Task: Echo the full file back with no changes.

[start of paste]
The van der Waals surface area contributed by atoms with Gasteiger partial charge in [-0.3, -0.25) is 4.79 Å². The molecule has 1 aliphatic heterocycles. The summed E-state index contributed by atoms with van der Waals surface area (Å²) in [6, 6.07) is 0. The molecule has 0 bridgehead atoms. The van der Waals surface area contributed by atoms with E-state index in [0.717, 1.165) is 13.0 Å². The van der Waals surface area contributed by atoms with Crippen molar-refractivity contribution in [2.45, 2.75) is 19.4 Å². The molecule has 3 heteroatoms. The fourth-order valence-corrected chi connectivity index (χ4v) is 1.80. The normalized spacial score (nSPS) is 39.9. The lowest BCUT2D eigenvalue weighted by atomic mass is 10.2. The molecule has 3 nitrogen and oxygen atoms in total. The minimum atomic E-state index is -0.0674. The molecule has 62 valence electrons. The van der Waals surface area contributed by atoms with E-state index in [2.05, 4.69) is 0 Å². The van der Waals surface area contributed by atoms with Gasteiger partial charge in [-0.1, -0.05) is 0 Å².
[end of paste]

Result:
The van der Waals surface area contributed by atoms with Gasteiger partial charge in [-0.3, -0.25) is 4.79 Å². The molecule has 1 aliphatic heterocycles. The summed E-state index contributed by atoms with van der Waals surface area (Å²) in [6, 6.07) is 0. The molecule has 0 bridgehead atoms. The van der Waals surface area contributed by atoms with E-state index in [0.717, 1.165) is 13.0 Å². The van der Waals surface area contributed by atoms with Crippen molar-refractivity contribution in [2.45, 2.75) is 19.4 Å². The molecule has 3 heteroatoms. The fourth-order valence-corrected chi connectivity index (χ4v) is 1.80. The normalized spacial score (nSPS) is 39.9. The lowest BCUT2D eigenvalue weighted by atomic mass is 10.2. The molecule has 3 nitrogen and oxygen atoms in total. The minimum atomic E-state index is -0.0674. The molecule has 62 valence electrons. The van der Waals surface area contributed by atoms with E-state index in [2.05, 4.69) is 0 Å². The van der Waals surface area contributed by atoms with Gasteiger partial charge in [-0.1, -0.05) is 0 Å².